It was the high zenith of autumn’s colour.
We drove her car out to the countryside, to an orchard. Whatever the opposite of monocropping is, that’s how the owners had arranged things.
The apple trees shared their slopey hillside with unproductive bushes, tall grasses, and ducks in a small pond in the land’s lazy bottom.
Barefoot I felt the trimmed grass with my toes. A mother pulled her daughter away from the milkweeds—teeming with milkweed nymphs—because “They’re dangerous”.
It was only walking along the uneven ground between orchard and forest that I realised that I almost never walk on surfaces that aren’t totally flat, level, hard, and constant.
In the Chauvet cave paintings of 32 millennia before sidewalks, the creator — rather than being hampered by the painting surface — used its unevenness to their advantage.
- sidewalks are completely flat in New York City; if you trip and hurt yourself because of their ill repair you can actually sue the City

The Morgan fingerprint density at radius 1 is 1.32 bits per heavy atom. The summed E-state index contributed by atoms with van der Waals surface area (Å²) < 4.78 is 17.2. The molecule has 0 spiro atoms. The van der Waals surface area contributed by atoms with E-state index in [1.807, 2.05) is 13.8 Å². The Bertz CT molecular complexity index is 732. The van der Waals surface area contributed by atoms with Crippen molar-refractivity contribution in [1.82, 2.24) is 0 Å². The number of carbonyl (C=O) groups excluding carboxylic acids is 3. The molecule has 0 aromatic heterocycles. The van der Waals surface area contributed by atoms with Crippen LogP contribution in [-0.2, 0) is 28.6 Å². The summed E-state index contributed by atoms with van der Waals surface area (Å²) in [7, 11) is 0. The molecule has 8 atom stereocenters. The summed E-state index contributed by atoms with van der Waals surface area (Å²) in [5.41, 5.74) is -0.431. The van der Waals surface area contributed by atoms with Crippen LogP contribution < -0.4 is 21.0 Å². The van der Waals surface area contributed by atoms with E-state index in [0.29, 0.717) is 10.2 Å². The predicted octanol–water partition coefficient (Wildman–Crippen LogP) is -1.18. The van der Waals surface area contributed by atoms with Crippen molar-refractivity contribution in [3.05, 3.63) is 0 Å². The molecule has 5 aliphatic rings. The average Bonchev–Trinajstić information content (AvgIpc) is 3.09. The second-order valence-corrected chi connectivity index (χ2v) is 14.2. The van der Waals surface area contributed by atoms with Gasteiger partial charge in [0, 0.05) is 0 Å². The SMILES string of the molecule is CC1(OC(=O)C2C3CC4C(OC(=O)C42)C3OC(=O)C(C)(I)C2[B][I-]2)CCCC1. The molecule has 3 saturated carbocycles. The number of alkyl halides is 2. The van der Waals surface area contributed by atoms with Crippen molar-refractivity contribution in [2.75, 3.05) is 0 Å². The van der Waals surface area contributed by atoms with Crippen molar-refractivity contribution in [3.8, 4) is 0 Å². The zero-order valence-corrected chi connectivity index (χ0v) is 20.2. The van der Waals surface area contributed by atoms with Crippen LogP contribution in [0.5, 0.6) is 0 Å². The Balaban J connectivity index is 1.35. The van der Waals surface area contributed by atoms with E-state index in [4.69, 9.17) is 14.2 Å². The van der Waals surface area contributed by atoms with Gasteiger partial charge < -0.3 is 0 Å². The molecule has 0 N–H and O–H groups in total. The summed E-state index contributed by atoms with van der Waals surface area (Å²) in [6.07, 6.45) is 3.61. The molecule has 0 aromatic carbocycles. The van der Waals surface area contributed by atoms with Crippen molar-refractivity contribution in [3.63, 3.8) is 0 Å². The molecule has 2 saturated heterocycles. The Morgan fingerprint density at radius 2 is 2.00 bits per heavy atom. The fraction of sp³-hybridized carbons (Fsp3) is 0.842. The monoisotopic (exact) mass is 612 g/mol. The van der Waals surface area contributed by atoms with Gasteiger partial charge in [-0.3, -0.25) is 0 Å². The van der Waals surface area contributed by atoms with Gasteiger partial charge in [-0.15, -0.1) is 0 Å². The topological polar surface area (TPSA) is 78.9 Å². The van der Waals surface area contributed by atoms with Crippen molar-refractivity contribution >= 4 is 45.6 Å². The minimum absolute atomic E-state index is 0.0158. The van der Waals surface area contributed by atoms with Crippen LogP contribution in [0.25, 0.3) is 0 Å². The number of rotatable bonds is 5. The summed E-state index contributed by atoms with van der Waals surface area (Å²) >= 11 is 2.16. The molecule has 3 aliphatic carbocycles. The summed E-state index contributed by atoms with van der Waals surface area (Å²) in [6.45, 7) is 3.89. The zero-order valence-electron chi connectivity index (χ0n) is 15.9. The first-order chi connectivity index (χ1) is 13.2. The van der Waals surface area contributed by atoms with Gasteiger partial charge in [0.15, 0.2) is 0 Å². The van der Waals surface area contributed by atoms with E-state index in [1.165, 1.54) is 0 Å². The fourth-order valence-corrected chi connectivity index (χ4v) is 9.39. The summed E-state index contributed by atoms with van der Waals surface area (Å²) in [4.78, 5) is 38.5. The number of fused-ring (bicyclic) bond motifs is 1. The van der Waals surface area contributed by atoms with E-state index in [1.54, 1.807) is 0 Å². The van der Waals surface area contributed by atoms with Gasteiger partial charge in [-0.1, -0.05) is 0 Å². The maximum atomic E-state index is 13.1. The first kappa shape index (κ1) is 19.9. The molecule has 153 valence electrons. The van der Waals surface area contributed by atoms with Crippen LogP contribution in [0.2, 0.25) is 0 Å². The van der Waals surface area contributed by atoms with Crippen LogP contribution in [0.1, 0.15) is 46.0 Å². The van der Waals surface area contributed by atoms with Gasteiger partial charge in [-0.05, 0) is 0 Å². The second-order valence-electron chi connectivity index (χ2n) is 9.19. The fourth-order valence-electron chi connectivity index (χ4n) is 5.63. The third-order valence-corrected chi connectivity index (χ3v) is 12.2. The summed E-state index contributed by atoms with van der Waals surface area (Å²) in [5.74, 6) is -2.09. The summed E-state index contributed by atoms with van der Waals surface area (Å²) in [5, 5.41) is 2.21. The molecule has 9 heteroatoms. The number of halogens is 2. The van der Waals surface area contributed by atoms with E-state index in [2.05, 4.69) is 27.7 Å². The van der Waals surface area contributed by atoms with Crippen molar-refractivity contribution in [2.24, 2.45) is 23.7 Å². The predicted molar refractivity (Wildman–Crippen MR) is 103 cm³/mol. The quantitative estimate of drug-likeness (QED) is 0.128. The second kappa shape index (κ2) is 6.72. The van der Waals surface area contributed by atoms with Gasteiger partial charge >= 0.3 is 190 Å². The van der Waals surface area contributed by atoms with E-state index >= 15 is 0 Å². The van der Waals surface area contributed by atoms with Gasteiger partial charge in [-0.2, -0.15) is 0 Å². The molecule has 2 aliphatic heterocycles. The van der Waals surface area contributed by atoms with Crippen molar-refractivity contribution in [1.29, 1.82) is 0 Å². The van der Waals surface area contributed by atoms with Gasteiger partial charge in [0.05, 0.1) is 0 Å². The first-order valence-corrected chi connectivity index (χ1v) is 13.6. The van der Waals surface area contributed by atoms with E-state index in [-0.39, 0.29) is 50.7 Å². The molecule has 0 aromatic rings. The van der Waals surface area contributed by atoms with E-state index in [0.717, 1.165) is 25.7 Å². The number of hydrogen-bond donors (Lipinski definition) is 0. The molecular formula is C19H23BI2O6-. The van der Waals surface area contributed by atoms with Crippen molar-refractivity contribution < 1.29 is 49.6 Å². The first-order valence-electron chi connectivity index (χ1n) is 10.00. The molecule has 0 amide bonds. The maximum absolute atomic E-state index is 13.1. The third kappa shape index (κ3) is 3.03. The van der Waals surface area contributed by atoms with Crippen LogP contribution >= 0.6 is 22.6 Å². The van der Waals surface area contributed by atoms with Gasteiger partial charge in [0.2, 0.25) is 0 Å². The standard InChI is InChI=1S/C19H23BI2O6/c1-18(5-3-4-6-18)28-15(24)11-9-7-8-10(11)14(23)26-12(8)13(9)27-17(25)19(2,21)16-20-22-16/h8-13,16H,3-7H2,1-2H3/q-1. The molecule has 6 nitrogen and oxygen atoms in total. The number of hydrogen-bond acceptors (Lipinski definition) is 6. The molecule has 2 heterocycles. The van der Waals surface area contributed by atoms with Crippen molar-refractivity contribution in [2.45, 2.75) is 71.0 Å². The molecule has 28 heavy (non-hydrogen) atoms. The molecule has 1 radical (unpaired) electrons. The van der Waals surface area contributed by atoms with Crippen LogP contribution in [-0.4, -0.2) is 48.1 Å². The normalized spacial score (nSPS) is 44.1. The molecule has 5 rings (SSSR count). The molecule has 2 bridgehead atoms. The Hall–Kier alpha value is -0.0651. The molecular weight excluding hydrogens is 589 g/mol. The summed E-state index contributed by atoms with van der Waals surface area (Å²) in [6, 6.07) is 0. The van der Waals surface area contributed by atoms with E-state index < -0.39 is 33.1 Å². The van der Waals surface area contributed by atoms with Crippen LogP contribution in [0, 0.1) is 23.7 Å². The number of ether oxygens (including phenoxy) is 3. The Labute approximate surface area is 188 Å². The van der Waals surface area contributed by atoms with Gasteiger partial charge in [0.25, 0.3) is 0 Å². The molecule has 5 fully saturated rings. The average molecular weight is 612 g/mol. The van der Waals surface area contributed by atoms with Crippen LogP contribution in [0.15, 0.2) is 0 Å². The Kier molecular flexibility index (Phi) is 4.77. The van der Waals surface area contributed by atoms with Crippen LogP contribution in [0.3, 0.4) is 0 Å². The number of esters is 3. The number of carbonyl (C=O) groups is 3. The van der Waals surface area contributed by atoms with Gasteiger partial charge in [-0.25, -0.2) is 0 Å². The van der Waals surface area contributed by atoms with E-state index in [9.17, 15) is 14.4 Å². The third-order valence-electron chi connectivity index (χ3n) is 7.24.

- art (not all art but a lot of painting or screen-media) is conceived on a flat surface
- houses are square; efficient industrial production of the straight and right-angle-based construction materials
and work plans
means it would be relatively expensive to build otherwise.
- yards are square
- parks are square
- city blocks are square
- (…except older cities which resemble a CW complex more than a grid)
In general relativity flat Euclidean spaces are deformed by massive or quick-spinning objects.
and in sheaf theory things can be different around different localities.
The cave walls in Chauvet have been locally deformed even to the point that knobs protrude from them—and the 32,000-year-old artist utilised these as well.
Maybe when Robert Ghrist gets his message to the civil engineers, we too will have a bump-tolerant—even bump-loving—future ahead of us.